What? Is that sacreligious? Well, you’re hurt, and you’re angry, and you’ll need someone to talk to. Why not the One you’re angry with? Why not express that anger and pain directly? No one is going to understand the depth of your struggle better than the one who made you, and made you queer. At least you’re still talking.
4. A lot of Muslims will disagree with all of the above. A lot of Muslims in your life are not going to make a distinction between being gay, and “acting on it.” A lot of Muslims will simply claim that queer = Hellfire. At best, at very best, they will make that distinction. But most won’t, and their attitudes won’t soften if they find out you are queer. They’ll simply direct those sentiments right at you.
And maybe it’s easy to deal with the fire breathing imam saying this. But what about the moderate: the one who seemed reasonable and objective? Or the imam who preaches tolerance, but falls silent when you get bullied? It’s not like you can complain about it. And what about when it’s family? Close family?
There’s no easy way to say it, but it’s true. Being queer and Muslim means isolation, or living in the closet, its own isolation. That’s why you must tend to your faith, that’s why you must keep your prayers. You will have almost no support in your day to day life. If you’re going to keep your Islam, it will come through sheer determination, and a deep, deep faith.
5. It’s up to you whether to agree with those Muslims. As a queer Muslim, you face two choices: whether “queer acts” are haraam, and whether to engage in them. A lot of people, Muslim and non-Muslim, will try to sway you one way or another (and not always in the way expected).
However, those decisions are ultimately yours. No matter what you’re pressured into publicly declaring, only you and Allah know your heart. You’re the one who has to live with the consequences, one way or another. It’s up to you to decide what you believe and how you act and why.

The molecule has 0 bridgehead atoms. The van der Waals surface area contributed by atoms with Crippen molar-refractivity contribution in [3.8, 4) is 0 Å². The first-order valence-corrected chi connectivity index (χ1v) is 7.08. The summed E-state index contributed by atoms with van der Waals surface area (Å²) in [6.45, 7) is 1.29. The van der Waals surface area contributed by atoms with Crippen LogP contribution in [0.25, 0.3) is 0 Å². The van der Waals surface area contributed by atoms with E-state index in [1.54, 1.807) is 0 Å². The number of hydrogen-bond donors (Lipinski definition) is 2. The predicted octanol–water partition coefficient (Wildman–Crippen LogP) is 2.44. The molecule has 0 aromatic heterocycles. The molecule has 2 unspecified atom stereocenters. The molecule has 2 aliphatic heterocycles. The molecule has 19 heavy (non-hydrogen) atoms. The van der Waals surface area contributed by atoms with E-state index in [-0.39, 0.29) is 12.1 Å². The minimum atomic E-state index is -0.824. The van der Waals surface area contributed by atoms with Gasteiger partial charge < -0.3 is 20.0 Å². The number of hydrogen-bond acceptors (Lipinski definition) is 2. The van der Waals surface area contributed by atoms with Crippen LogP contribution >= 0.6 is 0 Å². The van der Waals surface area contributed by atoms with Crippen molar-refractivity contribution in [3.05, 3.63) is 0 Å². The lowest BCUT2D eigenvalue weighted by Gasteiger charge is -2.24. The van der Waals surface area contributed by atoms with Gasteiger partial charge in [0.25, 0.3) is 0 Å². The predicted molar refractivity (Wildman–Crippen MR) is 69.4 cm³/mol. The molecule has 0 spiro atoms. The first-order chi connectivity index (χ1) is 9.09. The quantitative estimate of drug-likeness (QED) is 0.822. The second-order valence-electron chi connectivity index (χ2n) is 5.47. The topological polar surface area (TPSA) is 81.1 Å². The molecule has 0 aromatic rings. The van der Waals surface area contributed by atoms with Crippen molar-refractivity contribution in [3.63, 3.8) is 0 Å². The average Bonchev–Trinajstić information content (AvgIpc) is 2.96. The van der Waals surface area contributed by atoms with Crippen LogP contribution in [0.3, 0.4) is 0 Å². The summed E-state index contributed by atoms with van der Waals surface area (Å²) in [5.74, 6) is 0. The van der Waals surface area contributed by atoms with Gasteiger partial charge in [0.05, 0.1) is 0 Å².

But know this: Deciding “queer acts” are a sin will not make you any less queer. For that matter, it won’t make you any less likely to engage in those “acts.” My advice: pray on it, & ask Allah for guidance.
And note: only you can decide whether or not you are Muslim. And if you believe in Allah and the Prophet (P), you are Muslim. Anyone tries to tell you otherwise, tell them to go fuck themselves.
6. The concept of “acting on it” is tricky. If you’ve noticed, I’ve been putting the phrase “queer acts” in quotations. Here’s why: sexual orientation and gender identity might be modern concepts, but they describe the innate way we relate to the world around us. Queer acts are just part of living life: falling in love, making friendships, finding your place in the world.
These decisions aren’t academic exercises for you. The things you decide are halaal or haraam are some of the most common aspects of life. Not that it can’t, or shouldn’t, be done. Lots of Muslims impose heavy restrictions on their day-to-day lives for the sake of the Hereafter. However, your life will either involve queer acts, or the constant denial of them. One way or another, your queerness will be with you for the rest of your life.
Not that that’s a bad thing. I’ve personally come to believe that queerness is a blessing bestowed by Allah on a few, a select few. We are truly unique; our lives give us insights in to the world around us. Your struggles and tribulations can grant you with a profound empathy, and a commitment to both Allah and your fellow human beings. Or it can crush you. Most likely, it will be a mixture of both. That’s just part of the human condition. Life seems a perpetual balancing act between brokenness and transcendence. As always, Allah will be there for you, if you’re mindful. Pray.
7. A lot of people will try to use you. This is a sad fact of being queer and Muslim. There’s a lot of capital, especially in the West (but not always), in using queer/Muslim experiences to further this or that societal narrative, and anyone at the intersection is particularly vulnerable. A lot of people will try to exploit your identity for their own ends. And none of them are going to be upfront about it. It’s going to be up to you to navigate who genuinely wishes to help you, and who isn’t.
I can’t stress how important it will be to ask Allah for guidance. Continually ask, because you’ll continually need to. But know this: as a Muslim, you are obligated to Allah alone. Don’t let anyone or anything get in the way of that.
8. Never read the comments. Trust me.
This is fantastic! Thanks for sharing :)
Any of our followers in Indonesia, check it out!